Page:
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Attitude Adjustment

So what is Net attitude — and how do you get it?

Net Attitude: What It Is, How to Get It, and Why Your Company Can't Survive Without It, by John R. Patrick (Perseus, 2001)

As the Internet Revolution has given way to the Internet Inquisition, most of the attitude coming from Net-centric executives has been confessional — mea culpas for the irrational exuberance and media hype. Don't expect that attitude in the new book from John Patrick, IBM's vice president of Internet technology, who remains upbeat about the transforming power of digital technologies. Patrick has been a savvy and tireless shepherd of digital innovations inside IBM, and Net Attitude is a lot like Patrick himself: accessible, immediately credible, infused with unabashed curiosity, profound and practical at the same time.

So what is Net attitude — and how do you get it? At its most basic, Patrick argues, Net attitude is "extroverted" and "people-oriented." You get it by moving from "inside-out" to "outside-in" when it comes to planning strategy, designing new products, and organizing your work. It requires the ability to think big, the restraint to start simple, and the capacity to grow fast. As obvious as all this is to Patrick, he understands how deeply it cuts against the grain of most businesspeople. That's why he leaves his readers with a robust checklist of the most profound and the most mundane things they can do to get the right attitude. But the best take-away by far is Patrick's exhortation to keep "moving out a bit closer to the edge — where things are somewhat uncertain, where you don't have the control you would like to have, but where innovation is happening continuously."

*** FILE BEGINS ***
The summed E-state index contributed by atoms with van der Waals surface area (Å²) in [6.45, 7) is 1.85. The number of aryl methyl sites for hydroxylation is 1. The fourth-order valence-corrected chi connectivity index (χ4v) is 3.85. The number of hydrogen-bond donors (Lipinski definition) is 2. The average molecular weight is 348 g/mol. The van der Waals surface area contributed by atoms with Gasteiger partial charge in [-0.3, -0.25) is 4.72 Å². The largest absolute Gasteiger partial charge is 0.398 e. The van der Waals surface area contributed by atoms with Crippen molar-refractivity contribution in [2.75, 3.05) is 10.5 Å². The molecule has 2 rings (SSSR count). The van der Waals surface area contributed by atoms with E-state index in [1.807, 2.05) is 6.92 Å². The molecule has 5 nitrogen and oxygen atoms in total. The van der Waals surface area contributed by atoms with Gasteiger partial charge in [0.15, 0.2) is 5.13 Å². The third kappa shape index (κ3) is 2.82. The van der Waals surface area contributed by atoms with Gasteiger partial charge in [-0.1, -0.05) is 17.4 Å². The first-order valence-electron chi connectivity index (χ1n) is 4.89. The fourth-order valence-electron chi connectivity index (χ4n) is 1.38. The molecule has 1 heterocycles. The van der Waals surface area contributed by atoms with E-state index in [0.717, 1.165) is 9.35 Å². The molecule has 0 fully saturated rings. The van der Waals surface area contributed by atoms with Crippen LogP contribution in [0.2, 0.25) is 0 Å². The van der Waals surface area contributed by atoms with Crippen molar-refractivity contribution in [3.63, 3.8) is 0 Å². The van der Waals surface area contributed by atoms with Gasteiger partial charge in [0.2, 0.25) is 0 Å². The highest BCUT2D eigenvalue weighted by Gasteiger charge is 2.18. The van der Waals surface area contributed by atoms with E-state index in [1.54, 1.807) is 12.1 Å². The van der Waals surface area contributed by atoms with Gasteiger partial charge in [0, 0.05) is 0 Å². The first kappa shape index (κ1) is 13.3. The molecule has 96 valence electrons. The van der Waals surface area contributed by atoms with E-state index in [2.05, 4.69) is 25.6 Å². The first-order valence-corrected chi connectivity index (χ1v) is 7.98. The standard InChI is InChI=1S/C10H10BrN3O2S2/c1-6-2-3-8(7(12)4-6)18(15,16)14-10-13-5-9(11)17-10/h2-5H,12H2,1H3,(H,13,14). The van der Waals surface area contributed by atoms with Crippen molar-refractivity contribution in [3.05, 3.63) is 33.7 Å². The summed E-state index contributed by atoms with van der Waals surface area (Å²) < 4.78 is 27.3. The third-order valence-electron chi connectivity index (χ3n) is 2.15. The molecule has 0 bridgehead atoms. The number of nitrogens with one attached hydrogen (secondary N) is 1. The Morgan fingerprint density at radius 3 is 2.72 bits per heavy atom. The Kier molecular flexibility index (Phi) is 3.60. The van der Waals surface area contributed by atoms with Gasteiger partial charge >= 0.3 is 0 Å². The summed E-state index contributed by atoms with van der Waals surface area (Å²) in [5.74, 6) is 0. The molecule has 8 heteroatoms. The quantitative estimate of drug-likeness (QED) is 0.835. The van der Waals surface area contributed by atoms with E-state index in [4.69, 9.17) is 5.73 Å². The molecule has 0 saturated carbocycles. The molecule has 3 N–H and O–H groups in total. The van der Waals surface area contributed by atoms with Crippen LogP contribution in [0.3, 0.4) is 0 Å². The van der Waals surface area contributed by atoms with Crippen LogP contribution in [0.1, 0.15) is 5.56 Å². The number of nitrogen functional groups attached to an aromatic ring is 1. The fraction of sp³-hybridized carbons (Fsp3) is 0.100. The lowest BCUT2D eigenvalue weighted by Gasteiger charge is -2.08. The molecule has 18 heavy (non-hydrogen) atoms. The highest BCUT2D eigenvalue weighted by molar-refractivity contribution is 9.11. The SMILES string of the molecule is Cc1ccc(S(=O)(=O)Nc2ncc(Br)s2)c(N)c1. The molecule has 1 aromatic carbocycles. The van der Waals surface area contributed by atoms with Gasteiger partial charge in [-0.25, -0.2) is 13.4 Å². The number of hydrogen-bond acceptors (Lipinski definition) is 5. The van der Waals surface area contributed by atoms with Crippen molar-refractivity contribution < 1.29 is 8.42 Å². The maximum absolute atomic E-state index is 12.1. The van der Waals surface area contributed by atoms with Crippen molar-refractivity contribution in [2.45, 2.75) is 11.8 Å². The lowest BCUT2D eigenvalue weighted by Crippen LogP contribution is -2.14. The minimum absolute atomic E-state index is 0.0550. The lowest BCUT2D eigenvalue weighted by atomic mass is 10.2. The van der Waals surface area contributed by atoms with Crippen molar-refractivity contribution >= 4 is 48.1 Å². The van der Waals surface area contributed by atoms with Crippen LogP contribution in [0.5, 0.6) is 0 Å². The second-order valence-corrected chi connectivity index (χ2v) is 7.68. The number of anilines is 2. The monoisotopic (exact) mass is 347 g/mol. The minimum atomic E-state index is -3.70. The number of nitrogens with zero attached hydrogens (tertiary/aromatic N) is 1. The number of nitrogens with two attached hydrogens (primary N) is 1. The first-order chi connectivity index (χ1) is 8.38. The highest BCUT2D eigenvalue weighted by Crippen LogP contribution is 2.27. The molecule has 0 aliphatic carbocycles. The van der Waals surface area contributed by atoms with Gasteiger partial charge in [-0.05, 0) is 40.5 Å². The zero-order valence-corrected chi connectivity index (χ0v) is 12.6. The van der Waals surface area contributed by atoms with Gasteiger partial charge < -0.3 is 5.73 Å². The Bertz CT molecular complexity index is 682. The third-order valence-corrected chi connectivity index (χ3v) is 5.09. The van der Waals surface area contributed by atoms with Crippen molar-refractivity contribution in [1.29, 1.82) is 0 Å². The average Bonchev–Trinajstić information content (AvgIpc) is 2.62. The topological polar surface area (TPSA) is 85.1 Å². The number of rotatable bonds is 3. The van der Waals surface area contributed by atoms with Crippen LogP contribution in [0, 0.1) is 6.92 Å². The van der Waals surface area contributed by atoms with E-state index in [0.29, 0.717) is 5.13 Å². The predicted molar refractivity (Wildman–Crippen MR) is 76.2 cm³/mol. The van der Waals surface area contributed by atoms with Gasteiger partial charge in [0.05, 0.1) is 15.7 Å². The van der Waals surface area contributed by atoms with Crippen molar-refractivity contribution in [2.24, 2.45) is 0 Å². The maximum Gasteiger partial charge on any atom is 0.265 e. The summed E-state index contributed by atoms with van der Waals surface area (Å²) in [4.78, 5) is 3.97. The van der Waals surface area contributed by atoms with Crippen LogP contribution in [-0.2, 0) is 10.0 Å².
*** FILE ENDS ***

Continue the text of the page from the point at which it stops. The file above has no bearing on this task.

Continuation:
FC Shortlist

1. Talk about an attitude. Christopher Locke's latest book, Gonzo Marketing: Winning Through Worst Practices (Perseus, 2001), is full of it. Locke's rant is mostly against big business and its cluelessness. He's tortured by the fact that marketers and mass media do not get the concept that "micro-audiences" and "micro-markets" are the new unit of growth and competitive advantage. Locke offers some solid ideas about forging new relationships — and plenty of attitude to go with them. He describes his prescriptions as a "hip-hop cover of boring old best practices played backwards and burned into a bad-ass MP3 dance remix." If you say so.

2. One executive with a less grating attitude — and someone who really understands the impact of technology on business — is Barbara Waugh, worldwide change manager at Hewlett-Packard and cofounder of HP's World e-Inclusion unit. The Soul in the Computer: The Story of a Corporate Revolutionary (Inner Ocean Publishing, 2001) is her breathtaking tale of the deep changes set off by a few individuals scattered around a vast global organization. Waugh's gift is her compulsion to ask, What could make a difference here? In fact, she says, all change starts with questions. Asking, How can HP Labs become the best in the world? led to the question, Why don't we try to be the best for the world? That question resulted in a major HP initiative centered around developing sustainable technologies and business models for the 4 billion people at the bottom of the economic pyramid. Waugh doesn't stop at recounting her adventures as HP's in-house revolutionary. She encourages readers to ask their own questions, and she assembles a garden shed of tools to outfit the aspiring change agent.

A version of this article appeared in the October 2001 issue of Fast Company magazine.